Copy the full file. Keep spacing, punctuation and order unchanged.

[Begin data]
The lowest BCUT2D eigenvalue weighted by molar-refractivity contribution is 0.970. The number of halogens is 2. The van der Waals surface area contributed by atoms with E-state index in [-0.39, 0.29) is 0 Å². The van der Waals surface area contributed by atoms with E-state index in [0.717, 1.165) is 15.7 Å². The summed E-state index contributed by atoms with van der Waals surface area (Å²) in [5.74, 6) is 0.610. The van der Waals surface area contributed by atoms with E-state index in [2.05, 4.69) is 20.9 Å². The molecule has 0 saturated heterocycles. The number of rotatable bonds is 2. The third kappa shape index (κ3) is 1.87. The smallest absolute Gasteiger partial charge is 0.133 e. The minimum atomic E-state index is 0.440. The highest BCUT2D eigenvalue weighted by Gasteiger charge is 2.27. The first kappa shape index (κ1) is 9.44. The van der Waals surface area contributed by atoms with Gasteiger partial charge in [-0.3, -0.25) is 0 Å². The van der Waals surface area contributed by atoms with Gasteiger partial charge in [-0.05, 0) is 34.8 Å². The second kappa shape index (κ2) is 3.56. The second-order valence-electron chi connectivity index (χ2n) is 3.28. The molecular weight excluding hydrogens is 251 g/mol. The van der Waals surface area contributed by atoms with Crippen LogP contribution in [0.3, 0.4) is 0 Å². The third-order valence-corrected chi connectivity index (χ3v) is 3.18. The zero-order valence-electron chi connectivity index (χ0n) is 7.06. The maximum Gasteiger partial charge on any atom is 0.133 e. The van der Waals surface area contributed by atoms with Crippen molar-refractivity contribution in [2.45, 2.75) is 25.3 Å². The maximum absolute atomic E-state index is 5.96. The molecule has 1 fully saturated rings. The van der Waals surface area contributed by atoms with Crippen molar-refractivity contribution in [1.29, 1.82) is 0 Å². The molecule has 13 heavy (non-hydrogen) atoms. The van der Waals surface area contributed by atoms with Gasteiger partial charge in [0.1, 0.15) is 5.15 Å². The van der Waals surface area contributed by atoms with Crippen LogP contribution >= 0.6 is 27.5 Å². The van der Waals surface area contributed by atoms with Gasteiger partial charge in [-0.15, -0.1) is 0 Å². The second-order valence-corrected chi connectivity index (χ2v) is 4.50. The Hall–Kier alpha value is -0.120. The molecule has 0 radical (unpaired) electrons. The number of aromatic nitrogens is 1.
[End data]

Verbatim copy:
The lowest BCUT2D eigenvalue weighted by molar-refractivity contribution is 0.970. The number of halogens is 2. The van der Waals surface area contributed by atoms with E-state index in [-0.39, 0.29) is 0 Å². The van der Waals surface area contributed by atoms with E-state index in [0.717, 1.165) is 15.7 Å². The summed E-state index contributed by atoms with van der Waals surface area (Å²) in [5.74, 6) is 0.610. The van der Waals surface area contributed by atoms with E-state index in [2.05, 4.69) is 20.9 Å². The molecule has 0 saturated heterocycles. The number of rotatable bonds is 2. The third kappa shape index (κ3) is 1.87. The smallest absolute Gasteiger partial charge is 0.133 e. The minimum atomic E-state index is 0.440. The highest BCUT2D eigenvalue weighted by Gasteiger charge is 2.27. The first kappa shape index (κ1) is 9.44. The van der Waals surface area contributed by atoms with Gasteiger partial charge in [-0.3, -0.25) is 0 Å². The van der Waals surface area contributed by atoms with Gasteiger partial charge in [-0.05, 0) is 34.8 Å². The second kappa shape index (κ2) is 3.56. The second-order valence-electron chi connectivity index (χ2n) is 3.28. The molecular weight excluding hydrogens is 251 g/mol. The van der Waals surface area contributed by atoms with Crippen LogP contribution in [0.3, 0.4) is 0 Å². The third-order valence-corrected chi connectivity index (χ3v) is 3.18. The zero-order valence-electron chi connectivity index (χ0n) is 7.06. The maximum Gasteiger partial charge on any atom is 0.133 e. The van der Waals surface area contributed by atoms with Crippen molar-refractivity contribution in [2.45, 2.75) is 25.3 Å². The maximum absolute atomic E-state index is 5.96. The molecule has 1 fully saturated rings. The van der Waals surface area contributed by atoms with Crippen molar-refractivity contribution in [1.29, 1.82) is 0 Å². The molecule has 13 heavy (non-hydrogen) atoms. The van der Waals surface area contributed by atoms with Gasteiger partial charge in [0.1, 0.15) is 5.15 Å². The van der Waals surface area contributed by atoms with Crippen LogP contribution >= 0.6 is 27.5 Å². The van der Waals surface area contributed by atoms with Gasteiger partial charge in [-0.15, -0.1) is 0 Å². The second-order valence-corrected chi connectivity index (χ2v) is 4.50. The Hall–Kier alpha value is -0.120. The molecule has 0 radical (unpaired) electrons. The number of aromatic nitrogens is 1.